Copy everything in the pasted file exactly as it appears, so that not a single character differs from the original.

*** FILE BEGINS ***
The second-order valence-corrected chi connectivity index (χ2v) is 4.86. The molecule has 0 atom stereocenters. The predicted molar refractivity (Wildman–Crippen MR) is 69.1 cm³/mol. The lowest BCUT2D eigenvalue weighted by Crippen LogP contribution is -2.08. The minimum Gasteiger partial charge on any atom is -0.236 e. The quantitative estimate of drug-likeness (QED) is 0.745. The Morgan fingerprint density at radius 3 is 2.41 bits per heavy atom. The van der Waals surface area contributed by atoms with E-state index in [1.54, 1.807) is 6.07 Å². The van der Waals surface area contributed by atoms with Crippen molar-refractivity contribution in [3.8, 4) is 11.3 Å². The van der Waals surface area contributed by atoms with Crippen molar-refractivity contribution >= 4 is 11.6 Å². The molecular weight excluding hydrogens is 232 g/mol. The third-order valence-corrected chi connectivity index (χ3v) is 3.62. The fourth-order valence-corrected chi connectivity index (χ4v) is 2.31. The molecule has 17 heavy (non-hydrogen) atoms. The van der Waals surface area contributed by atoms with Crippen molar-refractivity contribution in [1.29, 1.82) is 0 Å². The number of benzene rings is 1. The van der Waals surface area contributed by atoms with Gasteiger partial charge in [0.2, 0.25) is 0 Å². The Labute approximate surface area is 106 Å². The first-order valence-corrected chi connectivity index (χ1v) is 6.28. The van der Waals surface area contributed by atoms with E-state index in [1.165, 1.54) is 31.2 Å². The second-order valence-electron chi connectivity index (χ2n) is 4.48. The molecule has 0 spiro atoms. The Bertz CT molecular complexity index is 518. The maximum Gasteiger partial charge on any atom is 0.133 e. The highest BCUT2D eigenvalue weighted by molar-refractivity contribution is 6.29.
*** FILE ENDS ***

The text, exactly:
The second-order valence-corrected chi connectivity index (χ2v) is 4.86. The molecule has 0 atom stereocenters. The predicted molar refractivity (Wildman–Crippen MR) is 69.1 cm³/mol. The lowest BCUT2D eigenvalue weighted by Crippen LogP contribution is -2.08. The minimum Gasteiger partial charge on any atom is -0.236 e. The quantitative estimate of drug-likeness (QED) is 0.745. The Morgan fingerprint density at radius 3 is 2.41 bits per heavy atom. The van der Waals surface area contributed by atoms with E-state index in [1.54, 1.807) is 6.07 Å². The van der Waals surface area contributed by atoms with Crippen molar-refractivity contribution in [3.8, 4) is 11.3 Å². The van der Waals surface area contributed by atoms with Crippen molar-refractivity contribution >= 4 is 11.6 Å². The molecular weight excluding hydrogens is 232 g/mol. The third-order valence-corrected chi connectivity index (χ3v) is 3.62. The fourth-order valence-corrected chi connectivity index (χ4v) is 2.31. The molecule has 17 heavy (non-hydrogen) atoms. The van der Waals surface area contributed by atoms with Crippen molar-refractivity contribution in [1.29, 1.82) is 0 Å². The number of benzene rings is 1. The van der Waals surface area contributed by atoms with Gasteiger partial charge in [0.2, 0.25) is 0 Å². The Labute approximate surface area is 106 Å². The first-order valence-corrected chi connectivity index (χ1v) is 6.28. The van der Waals surface area contributed by atoms with E-state index in [1.165, 1.54) is 31.2 Å². The second-order valence-electron chi connectivity index (χ2n) is 4.48. The molecule has 0 spiro atoms. The Bertz CT molecular complexity index is 518. The maximum Gasteiger partial charge on any atom is 0.133 e. The highest BCUT2D eigenvalue weighted by molar-refractivity contribution is 6.29.